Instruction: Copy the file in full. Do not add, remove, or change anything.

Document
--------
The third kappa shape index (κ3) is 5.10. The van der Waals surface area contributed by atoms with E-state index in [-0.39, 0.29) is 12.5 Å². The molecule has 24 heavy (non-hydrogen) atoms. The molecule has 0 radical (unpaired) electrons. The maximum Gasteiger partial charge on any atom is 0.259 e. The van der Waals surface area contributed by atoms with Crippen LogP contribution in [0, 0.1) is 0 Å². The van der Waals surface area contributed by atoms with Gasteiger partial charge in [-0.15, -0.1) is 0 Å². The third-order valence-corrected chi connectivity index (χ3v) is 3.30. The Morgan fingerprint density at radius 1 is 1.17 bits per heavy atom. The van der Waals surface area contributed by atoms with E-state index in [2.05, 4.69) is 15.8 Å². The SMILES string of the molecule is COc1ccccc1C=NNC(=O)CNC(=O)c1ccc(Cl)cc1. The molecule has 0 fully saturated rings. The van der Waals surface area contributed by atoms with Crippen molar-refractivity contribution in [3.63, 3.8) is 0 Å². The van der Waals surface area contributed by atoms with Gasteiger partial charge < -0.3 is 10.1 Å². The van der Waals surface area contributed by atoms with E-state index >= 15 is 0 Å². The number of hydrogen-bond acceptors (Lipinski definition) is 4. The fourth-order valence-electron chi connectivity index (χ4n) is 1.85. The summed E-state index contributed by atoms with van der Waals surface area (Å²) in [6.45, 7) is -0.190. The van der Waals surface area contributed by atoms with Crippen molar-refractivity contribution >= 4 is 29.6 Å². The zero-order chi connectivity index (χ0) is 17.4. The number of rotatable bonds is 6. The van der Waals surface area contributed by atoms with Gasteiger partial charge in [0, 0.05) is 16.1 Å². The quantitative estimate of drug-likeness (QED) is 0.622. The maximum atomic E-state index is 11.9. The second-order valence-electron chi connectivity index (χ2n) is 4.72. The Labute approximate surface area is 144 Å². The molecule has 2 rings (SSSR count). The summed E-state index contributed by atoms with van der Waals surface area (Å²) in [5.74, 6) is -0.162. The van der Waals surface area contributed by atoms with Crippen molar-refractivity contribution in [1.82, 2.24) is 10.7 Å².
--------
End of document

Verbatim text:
The third kappa shape index (κ3) is 5.10. The van der Waals surface area contributed by atoms with E-state index in [-0.39, 0.29) is 12.5 Å². The molecule has 24 heavy (non-hydrogen) atoms. The molecule has 0 radical (unpaired) electrons. The maximum Gasteiger partial charge on any atom is 0.259 e. The van der Waals surface area contributed by atoms with Crippen LogP contribution in [0, 0.1) is 0 Å². The van der Waals surface area contributed by atoms with Gasteiger partial charge in [-0.15, -0.1) is 0 Å². The third-order valence-corrected chi connectivity index (χ3v) is 3.30. The Morgan fingerprint density at radius 1 is 1.17 bits per heavy atom. The van der Waals surface area contributed by atoms with E-state index in [2.05, 4.69) is 15.8 Å². The SMILES string of the molecule is COc1ccccc1C=NNC(=O)CNC(=O)c1ccc(Cl)cc1. The molecule has 0 fully saturated rings. The van der Waals surface area contributed by atoms with Crippen molar-refractivity contribution in [3.63, 3.8) is 0 Å². The van der Waals surface area contributed by atoms with Gasteiger partial charge < -0.3 is 10.1 Å². The van der Waals surface area contributed by atoms with E-state index >= 15 is 0 Å². The number of hydrogen-bond acceptors (Lipinski definition) is 4. The fourth-order valence-electron chi connectivity index (χ4n) is 1.85. The summed E-state index contributed by atoms with van der Waals surface area (Å²) in [6.45, 7) is -0.190. The van der Waals surface area contributed by atoms with Crippen molar-refractivity contribution >= 4 is 29.6 Å². The zero-order chi connectivity index (χ0) is 17.4. The number of rotatable bonds is 6. The van der Waals surface area contributed by atoms with Gasteiger partial charge in [0, 0.05) is 16.1 Å². The quantitative estimate of drug-likeness (QED) is 0.622. The maximum atomic E-state index is 11.9. The second-order valence-electron chi connectivity index (χ2n) is 4.72. The Labute approximate surface area is 144 Å². The molecule has 2 rings (SSSR count). The summed E-state index contributed by atoms with van der Waals surface area (Å²) in [5.74, 6) is -0.162. The van der Waals surface area contributed by atoms with Crippen molar-refractivity contribution in [1.82, 2.24) is 10.7 Å².